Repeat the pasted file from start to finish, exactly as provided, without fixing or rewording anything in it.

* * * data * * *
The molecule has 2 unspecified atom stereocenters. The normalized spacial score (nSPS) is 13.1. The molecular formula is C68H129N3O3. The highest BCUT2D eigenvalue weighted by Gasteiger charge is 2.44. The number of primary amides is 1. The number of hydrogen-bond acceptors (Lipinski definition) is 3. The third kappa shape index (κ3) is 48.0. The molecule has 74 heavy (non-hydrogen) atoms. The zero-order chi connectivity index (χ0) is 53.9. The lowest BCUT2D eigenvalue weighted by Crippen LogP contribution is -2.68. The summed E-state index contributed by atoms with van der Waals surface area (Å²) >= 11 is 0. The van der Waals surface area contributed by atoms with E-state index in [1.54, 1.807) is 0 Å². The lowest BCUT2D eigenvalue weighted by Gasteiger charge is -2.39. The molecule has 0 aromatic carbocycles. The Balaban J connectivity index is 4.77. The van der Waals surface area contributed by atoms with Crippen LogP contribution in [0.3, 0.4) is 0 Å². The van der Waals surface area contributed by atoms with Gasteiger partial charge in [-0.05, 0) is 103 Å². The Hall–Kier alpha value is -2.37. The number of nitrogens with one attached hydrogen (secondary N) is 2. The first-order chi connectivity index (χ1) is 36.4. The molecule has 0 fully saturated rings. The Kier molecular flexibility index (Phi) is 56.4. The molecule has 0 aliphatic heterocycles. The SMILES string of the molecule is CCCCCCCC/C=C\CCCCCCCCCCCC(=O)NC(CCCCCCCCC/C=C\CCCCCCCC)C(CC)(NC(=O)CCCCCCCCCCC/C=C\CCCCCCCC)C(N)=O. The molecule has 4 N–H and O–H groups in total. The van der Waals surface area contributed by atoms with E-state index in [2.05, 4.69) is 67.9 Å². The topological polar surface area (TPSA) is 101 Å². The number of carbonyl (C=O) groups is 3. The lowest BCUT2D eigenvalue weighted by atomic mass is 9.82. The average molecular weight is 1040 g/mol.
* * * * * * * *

The molecule has 2 unspecified atom stereocenters. The normalized spacial score (nSPS) is 13.1. The molecular formula is C68H129N3O3. The highest BCUT2D eigenvalue weighted by Gasteiger charge is 2.44. The number of primary amides is 1. The number of hydrogen-bond acceptors (Lipinski definition) is 3. The third kappa shape index (κ3) is 48.0. The molecule has 74 heavy (non-hydrogen) atoms. The zero-order chi connectivity index (χ0) is 53.9. The lowest BCUT2D eigenvalue weighted by Crippen LogP contribution is -2.68. The summed E-state index contributed by atoms with van der Waals surface area (Å²) >= 11 is 0. The van der Waals surface area contributed by atoms with E-state index in [1.54, 1.807) is 0 Å². The lowest BCUT2D eigenvalue weighted by Gasteiger charge is -2.39. The molecule has 0 aromatic carbocycles. The Balaban J connectivity index is 4.77. The van der Waals surface area contributed by atoms with Crippen LogP contribution in [0.3, 0.4) is 0 Å². The van der Waals surface area contributed by atoms with Gasteiger partial charge in [-0.05, 0) is 103 Å². The Hall–Kier alpha value is -2.37. The number of nitrogens with one attached hydrogen (secondary N) is 2. The first-order chi connectivity index (χ1) is 36.4. The molecule has 0 fully saturated rings. The Kier molecular flexibility index (Phi) is 56.4. The molecule has 0 aliphatic heterocycles. The SMILES string of the molecule is CCCCCCCC/C=C\CCCCCCCCCCCC(=O)NC(CCCCCCCCC/C=C\CCCCCCCC)C(CC)(NC(=O)CCCCCCCCCCC/C=C\CCCCCCCC)C(N)=O. The molecule has 4 N–H and O–H groups in total. The van der Waals surface area contributed by atoms with E-state index in [2.05, 4.69) is 67.9 Å². The topological polar surface area (TPSA) is 101 Å². The number of carbonyl (C=O) groups is 3. The lowest BCUT2D eigenvalue weighted by atomic mass is 9.82. The average molecular weight is 1040 g/mol.